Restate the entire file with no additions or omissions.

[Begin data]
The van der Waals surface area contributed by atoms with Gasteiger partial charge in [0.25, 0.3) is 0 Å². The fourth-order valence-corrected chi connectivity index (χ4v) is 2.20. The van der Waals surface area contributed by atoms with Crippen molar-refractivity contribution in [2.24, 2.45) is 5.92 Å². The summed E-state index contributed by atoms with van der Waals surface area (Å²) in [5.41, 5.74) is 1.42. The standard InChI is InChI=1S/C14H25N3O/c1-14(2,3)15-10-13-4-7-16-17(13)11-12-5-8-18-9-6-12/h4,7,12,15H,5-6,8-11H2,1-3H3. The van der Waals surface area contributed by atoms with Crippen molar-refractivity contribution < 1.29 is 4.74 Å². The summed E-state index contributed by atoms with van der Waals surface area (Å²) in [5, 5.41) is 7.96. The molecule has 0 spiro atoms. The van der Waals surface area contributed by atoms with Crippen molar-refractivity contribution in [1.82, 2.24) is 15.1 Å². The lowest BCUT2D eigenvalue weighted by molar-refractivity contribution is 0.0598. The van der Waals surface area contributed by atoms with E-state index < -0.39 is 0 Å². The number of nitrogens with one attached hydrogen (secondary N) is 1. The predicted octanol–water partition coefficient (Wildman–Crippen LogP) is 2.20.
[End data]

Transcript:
The van der Waals surface area contributed by atoms with Gasteiger partial charge in [0.25, 0.3) is 0 Å². The fourth-order valence-corrected chi connectivity index (χ4v) is 2.20. The van der Waals surface area contributed by atoms with Crippen molar-refractivity contribution in [2.24, 2.45) is 5.92 Å². The summed E-state index contributed by atoms with van der Waals surface area (Å²) in [5.41, 5.74) is 1.42. The standard InChI is InChI=1S/C14H25N3O/c1-14(2,3)15-10-13-4-7-16-17(13)11-12-5-8-18-9-6-12/h4,7,12,15H,5-6,8-11H2,1-3H3. The van der Waals surface area contributed by atoms with Crippen molar-refractivity contribution < 1.29 is 4.74 Å². The summed E-state index contributed by atoms with van der Waals surface area (Å²) in [5, 5.41) is 7.96. The molecule has 0 spiro atoms. The van der Waals surface area contributed by atoms with Crippen molar-refractivity contribution in [1.82, 2.24) is 15.1 Å². The lowest BCUT2D eigenvalue weighted by molar-refractivity contribution is 0.0598. The van der Waals surface area contributed by atoms with E-state index < -0.39 is 0 Å². The number of nitrogens with one attached hydrogen (secondary N) is 1. The predicted octanol–water partition coefficient (Wildman–Crippen LogP) is 2.20.